Taking on the Culture Challenge

James Murphy (Director, Chalcroft Digital, ex RICS) was our first guest speaker kicking off the day with his presentation on 'Taking on the Culture Challenge'. During his time as Director of Communications at the Royal Institution of Chartered Surveyors, James oversaw an internal shift in digital governance and facilitated wider organisational culture change so brought many years of experience to his seminar.

He highlighted that culture is typically the biggest barrier to organisational performance and often the reason many digital 'transformation' projects fail. Whilst acknowledging that culture is one of the hardest things to fix and get right, James shared some useful insights. James went on to define exactly what culture was, highlighting its intangible nature, pointing out that it’s a collective sum of many parts… including values, beliefs, technology, types of people, management style, national culture, vision, environment, habits, expectation… to name just a few. He also warned against the perils of talking about culture change rather than it being led by behavioural change and not making culture change a 'programme' in itself. He explained how culture is caught more than taught, with new hires assimilating what they see, but needing to harness them as 'agents of change'.

He then talked about the common perceptions of a membership body, bringing smiles and a few laughs of acknowledgement before encouraging organisations to create perceptions that are credible, and are reinforced with evidence and proof. James referred to the label many membership organisations use about themselves 'existing to serve members' saying that this kind of language is unhelpful in setting a tone and the resulting behaviour and expectations, encouraging the use of language that rather sets the correct level of expectations.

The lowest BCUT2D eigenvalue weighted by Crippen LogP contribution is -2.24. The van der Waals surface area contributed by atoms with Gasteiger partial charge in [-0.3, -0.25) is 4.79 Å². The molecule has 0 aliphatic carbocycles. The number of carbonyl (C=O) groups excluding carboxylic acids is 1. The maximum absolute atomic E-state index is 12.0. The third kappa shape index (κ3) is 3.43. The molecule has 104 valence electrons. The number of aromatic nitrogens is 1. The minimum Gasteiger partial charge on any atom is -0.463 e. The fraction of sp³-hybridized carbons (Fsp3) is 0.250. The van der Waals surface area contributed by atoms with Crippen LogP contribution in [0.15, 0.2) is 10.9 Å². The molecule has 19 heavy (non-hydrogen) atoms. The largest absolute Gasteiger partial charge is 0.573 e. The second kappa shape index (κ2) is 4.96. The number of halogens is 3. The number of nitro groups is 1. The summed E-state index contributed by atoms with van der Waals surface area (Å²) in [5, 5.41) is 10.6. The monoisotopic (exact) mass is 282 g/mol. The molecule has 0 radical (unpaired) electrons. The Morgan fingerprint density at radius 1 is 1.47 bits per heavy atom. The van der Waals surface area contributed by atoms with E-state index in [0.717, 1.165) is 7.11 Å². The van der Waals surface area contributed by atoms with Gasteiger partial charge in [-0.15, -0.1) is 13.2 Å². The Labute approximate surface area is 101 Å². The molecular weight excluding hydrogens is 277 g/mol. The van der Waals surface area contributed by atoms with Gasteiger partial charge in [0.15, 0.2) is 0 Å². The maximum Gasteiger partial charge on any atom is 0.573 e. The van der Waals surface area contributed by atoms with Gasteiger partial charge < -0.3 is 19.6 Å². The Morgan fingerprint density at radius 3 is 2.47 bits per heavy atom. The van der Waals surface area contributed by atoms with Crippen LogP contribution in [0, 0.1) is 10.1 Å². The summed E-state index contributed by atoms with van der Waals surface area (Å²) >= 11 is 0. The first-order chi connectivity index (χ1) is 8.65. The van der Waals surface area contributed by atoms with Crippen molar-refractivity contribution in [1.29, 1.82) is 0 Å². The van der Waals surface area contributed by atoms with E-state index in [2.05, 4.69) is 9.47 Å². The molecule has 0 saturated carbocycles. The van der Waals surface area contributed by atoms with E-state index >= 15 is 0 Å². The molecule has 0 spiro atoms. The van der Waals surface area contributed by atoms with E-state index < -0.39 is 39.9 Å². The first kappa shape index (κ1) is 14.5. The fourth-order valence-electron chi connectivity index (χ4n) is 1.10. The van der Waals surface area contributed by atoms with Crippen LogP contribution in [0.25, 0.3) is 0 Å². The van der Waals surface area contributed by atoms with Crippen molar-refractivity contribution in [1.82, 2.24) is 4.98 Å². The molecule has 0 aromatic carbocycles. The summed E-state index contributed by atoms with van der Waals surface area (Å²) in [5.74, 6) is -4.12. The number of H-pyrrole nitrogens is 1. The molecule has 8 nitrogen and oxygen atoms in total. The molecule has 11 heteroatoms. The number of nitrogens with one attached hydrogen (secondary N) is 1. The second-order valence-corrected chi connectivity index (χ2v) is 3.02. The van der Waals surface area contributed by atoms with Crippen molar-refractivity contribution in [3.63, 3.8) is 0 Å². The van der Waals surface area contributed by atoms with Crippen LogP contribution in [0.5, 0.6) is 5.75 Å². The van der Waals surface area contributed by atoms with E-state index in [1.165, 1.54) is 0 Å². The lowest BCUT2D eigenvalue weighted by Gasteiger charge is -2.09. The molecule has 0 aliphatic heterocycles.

Central to a positive culture is engagement. However, we shouldn’t expect a rise in engagement if we can’t articulate a clear proposition. And we shouldn’t expect to articulate a clear proposition, if we don’t have internal alignment. Culture itself is the product of many things, so culture change, to be effective must touch on all layers of an organisation - internally and externally. We shouldn’t expect change externally, if we neglect our internal culture.

To compound the issue, recent research MIT Sloan Management Review shows that an organisation’s strategic alignment is merely 51% at its highest level. Worryingly, this falls sharply when the same visions were questioned with their direct reports, and continues to decline the further down the structure you go. James encouraged us to approach educating our organisations from both ends of the pay scale!

James suggested that if we want to attract the right members, and the right staff, another key area for review is the organisation’s internal processes – so, for example,  membership and recruitment processes. He suggested that a great test is to apply for membership or a vacancy, whats the user experience like?